PETALING JAYA, Nov 19 — Malaysian artist Poesy Liang has created a line of accessories to help fashionistas look their best even while masking up.
Launching Pink Yakuza has been a long-time dream for Liang and the online shopping boom that came with the Covid-19 pandemic provided a window of opportunity for the multi-talented designer to get the brand on its feet.
She is currently selling convertible chokers that can be used as face mask chains along with elegant lace masks and eye-catching brooches on Pink Yakuza's Etsy page.
Liang told Malay Mail that she was inspired to make these items based on her experience of losing a beloved fashion mask while she was at the cinema.
“I went to the cinema a few months ago and I ended up losing my face mask in the hall. I was so frustrated because it was a mask that I really liked.
“I ended up modifying a diamond necklace so I could wear the face mask around my neck.
“Everyone was really impressed by it and I set out to make something that other people could buy as well,” said Liang.
Liang — who created the luxury jewellery brand POEZ Jewellers in 2004 — wanted to make a multifunctional accessory to ensure that wearers can get good use out of it even when mask-wearing ceases to be the norm.
Besides being a chain for face masks, the chokers can double as holders for eyewear such as sunglasses or reading spectacles.
“Of course, I want the pandemic to be over. So what happens (to the chain) if mask-wearing only lasts for six more months, for example?
“I decided that the chain must be pretty enough to be worn with your Sunday best and I made sure that it can be worn multiple ways on top of being able to hold your glasses.”
Pink Yakuza’s Etsy page offers a sample of what’s to come when the brand’s official e-commerce store launches on November 19.
Liang hopes that her accessories will make attractive Christmas and Valentine’s Day gifts for women and men who may be stumped on what presents to get for the special ladies in their life.
The fashion-forward artist already has plans for Pink Yakuza’s next releases, including what she calls a “Zoom bib” to help women working from home look effortlessly chic during online meetings.
In an introduction video for Pink Yakuza, she wore a prototype of the accessory which is essentially a lace crochet top that can be paired with outfits for an extra touch of flair.
Liang was inspired to create the “Zoom bib” after hearing complaints from her female friends about how tedious it can be to dress up for online meetings.
“My lady friends find it hard to glam up before coming online so I wanted to come up with something easy that they can just put around their neck to adorn themselves.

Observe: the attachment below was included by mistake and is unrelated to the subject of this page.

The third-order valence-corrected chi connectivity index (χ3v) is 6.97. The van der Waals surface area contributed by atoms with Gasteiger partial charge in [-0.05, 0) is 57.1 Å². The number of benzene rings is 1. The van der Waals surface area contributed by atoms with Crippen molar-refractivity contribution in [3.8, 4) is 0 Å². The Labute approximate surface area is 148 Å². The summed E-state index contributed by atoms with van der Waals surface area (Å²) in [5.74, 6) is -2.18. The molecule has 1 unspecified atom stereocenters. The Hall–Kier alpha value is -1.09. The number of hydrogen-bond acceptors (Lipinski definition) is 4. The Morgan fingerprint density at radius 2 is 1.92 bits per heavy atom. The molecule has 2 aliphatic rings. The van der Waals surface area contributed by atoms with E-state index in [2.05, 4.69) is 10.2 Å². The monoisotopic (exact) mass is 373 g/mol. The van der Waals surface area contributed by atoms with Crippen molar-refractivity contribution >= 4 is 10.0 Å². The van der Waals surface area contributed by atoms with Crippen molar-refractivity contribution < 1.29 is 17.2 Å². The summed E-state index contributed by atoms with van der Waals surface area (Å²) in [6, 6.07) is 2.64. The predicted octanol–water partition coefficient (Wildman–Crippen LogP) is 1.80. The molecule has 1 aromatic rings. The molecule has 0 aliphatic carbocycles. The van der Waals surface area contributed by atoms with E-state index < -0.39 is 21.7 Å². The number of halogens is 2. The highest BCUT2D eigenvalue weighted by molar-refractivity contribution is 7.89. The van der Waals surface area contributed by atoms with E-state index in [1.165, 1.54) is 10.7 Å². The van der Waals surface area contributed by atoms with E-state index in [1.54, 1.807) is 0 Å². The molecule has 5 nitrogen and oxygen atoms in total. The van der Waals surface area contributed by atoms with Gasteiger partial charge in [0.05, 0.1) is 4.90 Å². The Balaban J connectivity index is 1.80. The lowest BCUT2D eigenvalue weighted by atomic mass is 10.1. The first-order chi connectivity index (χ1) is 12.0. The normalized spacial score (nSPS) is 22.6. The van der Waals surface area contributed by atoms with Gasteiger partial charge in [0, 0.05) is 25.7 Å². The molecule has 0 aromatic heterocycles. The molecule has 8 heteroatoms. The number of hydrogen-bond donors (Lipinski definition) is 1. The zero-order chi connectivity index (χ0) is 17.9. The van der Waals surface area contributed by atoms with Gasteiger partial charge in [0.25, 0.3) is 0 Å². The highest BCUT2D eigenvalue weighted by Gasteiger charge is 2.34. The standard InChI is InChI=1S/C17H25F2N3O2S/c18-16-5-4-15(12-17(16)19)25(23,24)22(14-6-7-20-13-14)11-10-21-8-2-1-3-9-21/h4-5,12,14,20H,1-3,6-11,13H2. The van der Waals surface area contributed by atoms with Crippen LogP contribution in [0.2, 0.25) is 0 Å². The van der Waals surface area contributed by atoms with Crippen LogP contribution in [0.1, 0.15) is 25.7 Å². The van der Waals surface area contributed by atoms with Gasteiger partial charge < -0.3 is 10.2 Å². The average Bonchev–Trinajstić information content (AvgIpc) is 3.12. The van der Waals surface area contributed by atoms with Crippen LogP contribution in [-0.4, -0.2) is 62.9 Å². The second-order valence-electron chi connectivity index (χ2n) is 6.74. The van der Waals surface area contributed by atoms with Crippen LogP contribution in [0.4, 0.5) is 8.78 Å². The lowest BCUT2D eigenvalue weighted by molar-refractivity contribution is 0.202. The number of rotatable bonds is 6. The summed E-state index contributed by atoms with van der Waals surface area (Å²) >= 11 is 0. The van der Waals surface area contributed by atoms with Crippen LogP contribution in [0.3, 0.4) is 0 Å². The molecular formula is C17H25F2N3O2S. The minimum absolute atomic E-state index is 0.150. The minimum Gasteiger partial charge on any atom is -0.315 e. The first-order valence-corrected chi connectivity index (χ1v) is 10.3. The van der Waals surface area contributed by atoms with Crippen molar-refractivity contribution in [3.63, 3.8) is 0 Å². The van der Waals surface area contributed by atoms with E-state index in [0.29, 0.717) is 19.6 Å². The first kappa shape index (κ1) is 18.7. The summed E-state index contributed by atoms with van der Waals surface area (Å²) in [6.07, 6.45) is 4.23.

“My aim is to design pieces that people can wear on Zoom and look formal in no time at all.”
Liang’s goal of helping women look good online has fuelled her creative drive with Pink Yakuza and she recently kicked off a month-long crowdfunding campaign on November 11 to scale up her business even further.
There are several rewards up for grabs for backers, including baseball caps from Liang's Harry Putter fashion brand and her original paintings that are worth up to US$2,900 (RM11,800).
With enough support, Liang aims to turn Pink Yakuza into a full-fledged fashion line complete with clothing items in the future.
Liang has built several social movements in the past, including the Helping Angels campaign that began in 2007 and gathered volunteers for charitable acts with no fundraising, commerce, religion, or politics involved.
She once shaved her head bald at the 64th Cannes Film Festival in 2011 as part of her Bald Empathy Movement project, which was aimed at empowering people experiencing premature hair loss due to illnesses such as cancer.
Liang continues to infuse her humanitarian philosophy into her work today and plans to collaborate with social media influencers from the differently-abled community to promote Pink Yakuza.
Once the brand goes big, she wants to create job opportunities for her fellow Malaysians who may be struggling due to the economic fallout of the Covid-19 pandemic.
“When I’m in abundance and doing well, I always make sure that I give enough work to other young artists so they can get by.
“Many people have lost their livelihoods and I heard this unmistakable calling to create job opportunities for my fellow Malaysians.
“Along the way, I want to scale up globally and offer a stepping stone for our local young creatives to thrive,” said Liang.